Swiss voters narrowly approve immigration limits
February 10, 2014 -- Updated 0032 GMT (0832 HKT)
A man walks past posters from the right-wing populist Swiss People's Party ahead of Sunday's referendum
- Vote reflects "unease with regard to population growth," Swiss government says
- Swiss Federal Council warned limits would make it harder for businesses to find workers
- Foreigners make up a fourth of Switzerland's workforce and 20% of its population
- EU: It's against "free circulation of people between the European Union and Switzerland"
(CNN) -- Swiss voters narrowly approved a referendum to place new limits on foreigners living and working in Switzerland.
The country's Federal Council, which officially opposed the constitutional change, called the vote "a reflection of unease with regard to population growth in recent years."
The council had warned that passage would make it harder for Swiss businesses to find workers and would harm relations with the European Union.
Foreign workers from the EU have been allowed to freely commute from France and other countries into Switzerland to work, while there have been few restrictions on foreign nationals moving into the country to live.
Switzerland, which is not a part of the European Union, will not have to renegotiate agreements with the EU, the Federal Council said.
The European Commission issued a statement Sunday expressing "regrets" about the passage of the immigration quotas. "That goes against the principle of free circulation of people between the European Union and Switzerland," it said. "The European Union will examine the implications of this initiative with all relations between the European Union and Switzerland."
Foreigners make up about a fourth of Switzerland's workforce and 20% of its population. The immigrant community is dominated by Albanians, Bosnians and Turks, though most were denied a vote in Sunday's referendum because of the difficulty of gaining Swiss citizenship.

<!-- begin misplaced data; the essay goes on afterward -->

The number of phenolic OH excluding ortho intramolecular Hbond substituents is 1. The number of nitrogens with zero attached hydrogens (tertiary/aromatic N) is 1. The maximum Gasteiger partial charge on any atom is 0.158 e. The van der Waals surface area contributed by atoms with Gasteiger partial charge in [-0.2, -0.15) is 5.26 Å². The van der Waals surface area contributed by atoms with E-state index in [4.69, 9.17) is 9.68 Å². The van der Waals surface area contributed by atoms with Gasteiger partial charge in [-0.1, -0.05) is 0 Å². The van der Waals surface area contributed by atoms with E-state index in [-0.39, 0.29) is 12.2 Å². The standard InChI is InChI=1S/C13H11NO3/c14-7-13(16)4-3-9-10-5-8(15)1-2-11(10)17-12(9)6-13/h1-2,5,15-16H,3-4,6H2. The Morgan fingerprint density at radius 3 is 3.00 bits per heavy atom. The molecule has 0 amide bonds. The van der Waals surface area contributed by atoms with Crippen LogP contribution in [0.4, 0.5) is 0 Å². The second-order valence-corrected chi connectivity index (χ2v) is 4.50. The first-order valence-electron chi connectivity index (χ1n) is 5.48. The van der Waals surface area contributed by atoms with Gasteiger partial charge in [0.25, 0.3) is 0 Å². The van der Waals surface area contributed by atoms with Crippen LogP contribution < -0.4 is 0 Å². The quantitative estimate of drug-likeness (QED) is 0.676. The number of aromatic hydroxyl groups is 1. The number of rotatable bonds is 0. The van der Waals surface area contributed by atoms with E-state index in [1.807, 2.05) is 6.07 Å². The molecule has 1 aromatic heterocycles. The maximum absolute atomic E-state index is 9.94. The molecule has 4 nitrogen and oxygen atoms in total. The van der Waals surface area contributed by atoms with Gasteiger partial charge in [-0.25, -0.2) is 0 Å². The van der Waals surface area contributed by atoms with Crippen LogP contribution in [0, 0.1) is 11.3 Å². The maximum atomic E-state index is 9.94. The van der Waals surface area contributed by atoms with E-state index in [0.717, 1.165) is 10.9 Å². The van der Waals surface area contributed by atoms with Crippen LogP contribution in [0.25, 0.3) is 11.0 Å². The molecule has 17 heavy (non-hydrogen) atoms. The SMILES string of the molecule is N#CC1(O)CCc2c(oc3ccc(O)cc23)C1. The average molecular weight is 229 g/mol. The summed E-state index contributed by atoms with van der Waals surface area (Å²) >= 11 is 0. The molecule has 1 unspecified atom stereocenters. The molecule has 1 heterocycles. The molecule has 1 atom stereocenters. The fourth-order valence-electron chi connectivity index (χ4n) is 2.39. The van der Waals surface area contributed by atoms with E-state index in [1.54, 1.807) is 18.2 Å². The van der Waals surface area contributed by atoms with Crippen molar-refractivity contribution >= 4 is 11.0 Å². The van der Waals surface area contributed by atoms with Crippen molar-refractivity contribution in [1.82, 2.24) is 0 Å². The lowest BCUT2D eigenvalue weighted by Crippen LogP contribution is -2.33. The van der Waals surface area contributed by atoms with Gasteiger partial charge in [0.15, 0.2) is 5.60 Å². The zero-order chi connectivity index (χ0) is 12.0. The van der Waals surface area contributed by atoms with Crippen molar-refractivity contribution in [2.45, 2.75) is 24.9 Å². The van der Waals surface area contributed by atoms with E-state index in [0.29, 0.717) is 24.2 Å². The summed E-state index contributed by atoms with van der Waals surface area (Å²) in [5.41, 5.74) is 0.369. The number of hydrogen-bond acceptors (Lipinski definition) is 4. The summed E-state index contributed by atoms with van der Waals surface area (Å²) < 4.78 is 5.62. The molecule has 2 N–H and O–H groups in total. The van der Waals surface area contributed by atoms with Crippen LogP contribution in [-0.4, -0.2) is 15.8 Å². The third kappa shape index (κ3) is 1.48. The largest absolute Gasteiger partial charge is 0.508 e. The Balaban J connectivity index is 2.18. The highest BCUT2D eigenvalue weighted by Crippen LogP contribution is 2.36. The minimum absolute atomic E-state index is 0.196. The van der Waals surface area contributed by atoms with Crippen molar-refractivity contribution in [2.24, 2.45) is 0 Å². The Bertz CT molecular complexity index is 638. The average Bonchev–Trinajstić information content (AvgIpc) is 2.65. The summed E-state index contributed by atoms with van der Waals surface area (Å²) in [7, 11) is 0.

"The new constitutional provisions require that residence permits for foreign nationals be restricted using quantitative limits and quotas," the Swiss government statement said. "These limits and quotas will apply to all permits covered by legislation on foreign nationals, including cross-border commuters and asylum seekers, and must be geared towards Switzerland's overall economic interests. Businesses must give Swiss nationals priority when hiring staff."
Before the vote, the Federal Council issued a statement saying the foreign workers "make a significant contribution to Switzerland's prosperity. The Swiss economy has relied on foreign workers for decades. Manufacturing, construction, health care, academia and research, gastronomy and agriculture are dependent on workers from abroad."
Part of complete coverage on
July 29, 2014 -- Updated 2317 GMT (0717 HKT)
While aspects of the fighting in Gaza resemble earlier clashes, this time feels different, writes military analyst Rick Francona.
July 30, 2014 -- Updated 0309 GMT (1109 HKT)
The death of an American from Ebola fuels fears of the further global spread of the virus.
July 30, 2014 -- Updated 0125 GMT (0925 HKT)
Nearly two weeks after MH17 was blown out of the sky, Dutch investigators have yet to lay eyes on the wreckage. How useful will it be now?
July 30, 2014 -- Updated 0056 GMT (0856 HKT)
The U.S. and EU are imposing new sanctions on Moscow -- but will they have any effect?
This looks like a ghost ship, but it's actually the site of a tense international standoff between the Philippines and China.
July 26, 2014 -- Updated 1555 GMT (2355 HKT)
The reported firing of artillery from Russian territory is a sign Vladimir Putin has escalated the Ukraine battle, says CNN's military analyst Rick Francona.
July 27, 2014 -- Updated 0846 GMT (1646 HKT)
The young boy stops, stares, throws ammunition casings at the reporter's feet without a word.
July 26, 2014 -- Updated 0048 GMT (0848 HKT)
Sure, Fido is a brown Lab. But inside, he may also be a little green.
July 28, 2014 -- Updated 1303 GMT (2103 HKT)
Patrycja Makowska likes to give enigmatic names to the extraordinarily beautiful photographs she shoots of crumbling palaces.
July 23, 2014 -- Updated 0804 GMT (1604 HKT)
When the Costa Concordia and its salvage convoy finally depart Giglio, the residents will breathe a sigh of relief -- and shed a tear.
CNN joins the fight to end modern-day slavery by shining a spotlight on its horrors and highlighting success stories.
Browse through images from CNN teams around the world that you don't always see on news reports.
Today's five most popular stories